- ( UK ) IPA: /ˈdɪfɪkəlt/
- ( US ) IPA: /ˈdɪfɪkʌlt/
From difficulty, from Middle English difficultee, from Old French difficulté, from Latin difficultas, from difficul, older form of difficilis ( “hard to do, difficult” ), from dis- + facilis ( “easy” ); see difficile .
Difficult implies the notion that considerable mental effort or physical skill is required, or that obstacles are to be overcome which call for sagacity and skill in the doer; as, a difficult task. Thus, "hard" is not always synonymous with difficult: Other examples include a difficult operation in surgery; a difficult passage by an author .
Explanation of difficult by Wordnet Dictionary
- a difficult child,
- Difficult a. [From Difficulty.]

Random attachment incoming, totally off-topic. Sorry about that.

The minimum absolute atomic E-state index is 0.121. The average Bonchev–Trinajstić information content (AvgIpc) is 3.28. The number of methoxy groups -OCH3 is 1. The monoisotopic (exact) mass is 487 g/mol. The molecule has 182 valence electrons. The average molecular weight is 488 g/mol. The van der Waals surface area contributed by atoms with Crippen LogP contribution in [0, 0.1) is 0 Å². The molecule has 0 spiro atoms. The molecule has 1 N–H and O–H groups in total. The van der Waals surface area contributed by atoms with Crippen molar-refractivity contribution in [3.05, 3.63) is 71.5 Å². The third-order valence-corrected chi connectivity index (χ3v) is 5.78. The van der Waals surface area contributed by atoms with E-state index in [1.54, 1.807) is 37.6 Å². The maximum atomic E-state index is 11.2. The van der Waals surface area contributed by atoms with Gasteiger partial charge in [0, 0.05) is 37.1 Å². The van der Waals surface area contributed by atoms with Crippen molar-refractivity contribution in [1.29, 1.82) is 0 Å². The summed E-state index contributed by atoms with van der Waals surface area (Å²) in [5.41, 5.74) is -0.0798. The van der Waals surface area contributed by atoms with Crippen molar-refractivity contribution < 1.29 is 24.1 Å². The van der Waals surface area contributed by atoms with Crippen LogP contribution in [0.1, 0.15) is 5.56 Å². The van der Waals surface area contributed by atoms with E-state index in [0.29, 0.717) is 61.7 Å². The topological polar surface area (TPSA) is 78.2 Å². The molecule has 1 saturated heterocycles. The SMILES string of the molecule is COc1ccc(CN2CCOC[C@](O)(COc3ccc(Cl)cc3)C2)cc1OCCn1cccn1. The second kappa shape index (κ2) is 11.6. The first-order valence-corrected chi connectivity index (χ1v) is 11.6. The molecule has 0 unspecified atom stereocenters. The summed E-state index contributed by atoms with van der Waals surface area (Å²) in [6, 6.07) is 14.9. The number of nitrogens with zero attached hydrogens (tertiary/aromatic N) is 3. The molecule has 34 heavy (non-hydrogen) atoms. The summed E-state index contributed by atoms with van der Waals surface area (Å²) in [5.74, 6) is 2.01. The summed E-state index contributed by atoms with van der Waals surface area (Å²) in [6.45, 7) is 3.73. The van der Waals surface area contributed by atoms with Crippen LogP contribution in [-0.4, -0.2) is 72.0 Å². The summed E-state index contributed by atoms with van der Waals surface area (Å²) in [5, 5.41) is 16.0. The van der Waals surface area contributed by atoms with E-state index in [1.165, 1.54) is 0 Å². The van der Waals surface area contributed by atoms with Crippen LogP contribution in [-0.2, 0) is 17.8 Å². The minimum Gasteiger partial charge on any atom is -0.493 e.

1. Hard to do or to make; beset with difficulty; attended with labor, trouble, or pains; not easy; arduous.
☞ Difficult implies the notion that considerable mental effort or skill is required, or that obstacles are to be overcome which call for sagacity and skill in the agent; as, a difficult task; hard work is not always difficult work; a difficult operation in surgery; a difficult passage in an author.
There is not the strength or courage left me to venture into the wide, strange, and difficult world, alone. Hawthorne.
2. Hard to manage or to please; not easily wrought upon; austere; stubborn; as, “a difficult person”.
Syn. -- Arduous; painful; crabbed; perplexed; laborious; unaccommodating; troublesome. See Arduous.
- Difficult, v. t. To render difficult; to impede; to perplex. [R.] Sir W. Temple.
Definition of difficult by GCIDE Dictionary